October 16, 2018
True costs of drug discovery
As healthcare costs continue to rise and pharmaceutical prices take prominence in the public and political debate, a frequent subject of argument is the ‘real cost’ of drug discovery/development. Estimates have ranged from a high (to my knowledge at least) from the Tufts Center for Drug Development of $2.6 billion per new NME (New Molecular Entity) drug, to a recent headline-grabbing estimate of $19 million. So how can cost estimates differ so widely, you might ask? A new guest column on Endpoints from Mike Powell and Jason Pitts of Sofinnova Ventures offers an overview of the topic.
At least in part, the differences arise from what is actually being defined as the cost of drug discovery/development. In the Tufts methodology, the $2.6 billion total comes from an all-inclusive approach toward ascribing costs to the approved drug. Included are the costs of target discovery/validation through definitive/registrational clinical studies, including the costs of failures (if only 1 of 10 targets is validated, the cost for the 9 failures is also lumped in with the success).
But critics argue that inclusion of such failures in the costs of success is problematic in that it ‘rewards’ the pharmaceutical industry for its inefficiencies and redundancies and deprives the payers (ultimately you and me in some form) of leverage to demand better performance. The low-end estimate of $19 million is also problematic as well, because upon reading the fine print one learns that this is based upon the average cost of a pivotal clinical trial for a drug. But where did that drug come from, and who pays for that?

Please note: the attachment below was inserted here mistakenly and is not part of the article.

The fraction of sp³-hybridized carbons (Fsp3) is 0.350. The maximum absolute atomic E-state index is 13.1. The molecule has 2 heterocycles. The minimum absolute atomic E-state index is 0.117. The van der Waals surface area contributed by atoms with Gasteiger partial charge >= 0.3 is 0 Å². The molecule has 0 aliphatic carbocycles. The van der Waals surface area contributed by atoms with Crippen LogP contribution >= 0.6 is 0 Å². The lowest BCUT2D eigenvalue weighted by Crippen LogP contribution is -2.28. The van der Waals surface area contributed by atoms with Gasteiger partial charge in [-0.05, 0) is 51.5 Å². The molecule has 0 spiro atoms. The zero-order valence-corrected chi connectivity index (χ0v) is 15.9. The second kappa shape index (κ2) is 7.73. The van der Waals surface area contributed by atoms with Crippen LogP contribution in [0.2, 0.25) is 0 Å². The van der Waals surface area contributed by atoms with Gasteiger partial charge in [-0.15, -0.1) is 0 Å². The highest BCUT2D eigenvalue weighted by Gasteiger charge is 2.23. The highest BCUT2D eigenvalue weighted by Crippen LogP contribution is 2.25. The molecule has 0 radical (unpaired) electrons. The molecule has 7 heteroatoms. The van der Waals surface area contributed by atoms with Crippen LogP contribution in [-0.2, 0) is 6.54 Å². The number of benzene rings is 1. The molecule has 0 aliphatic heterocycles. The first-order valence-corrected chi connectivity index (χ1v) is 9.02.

Despite our wishes otherwise, drugs do not appear by magic meticulously characterized and suitable for clinical trials. A substantial amount of research has to occur (and to be funded) before that can happen. From that point on, the Sofinnova analysis estimates the average cost (from Phase 1 to FDA approval) averages $327 million. Their conclusion is based upon the study of 14 companies in their portfolio who collectively raised (and spent) $4.65 billion in the course of achieving 14 FDA approvals.
This fully-loaded approach has its merits as well as opportunities for criticism. On the positive side, the value of these companies (and that which was returned to the shareholders/investors) was largely based upon the approved drugs and this figure captures the full amount of spend needed to achieve that outcome. It also relies upon the competitive landscape among biotechs to demand efficiency in their discovery/development activities, while recognizing that not all of the knowledge necessary to plot the path from concept to FDA approval is available at the outset of any drug development campaign.
Critics can still argue that each of these biotechs have funded other activities that may have less directly contributed to the approved drug, as most of the companies had other programs targeting other biological hypotheses and therapeutic applications that shouldn’t be included in the cost of the primary drug. Bottom line for me, drug discovery/development remains difficult and expensive, yet it is vital to our overall societal well-being. Underestimating the costs has a negative impact on raising the capital necessary to drive this crucial innovation, while inflating the costs subsidizes the inherent inefficiencies and redundancies in our current system that need to be addressed.
The debate will continue.
Contributed by: Jim Audia
▸ Tufts Center for Drug Development
▸ Are drug R&D costs exaggerated for effect? Researchers peg the median price of pivotal success at an economical $19M. Endpoint News by John Carroll, published on October 2, 2018.
▸ Guest column: The real cost of drug development. Endpoint News by Mike Powell and Jason Pitts of Sofinnova Ventures, published on October 16, 2018.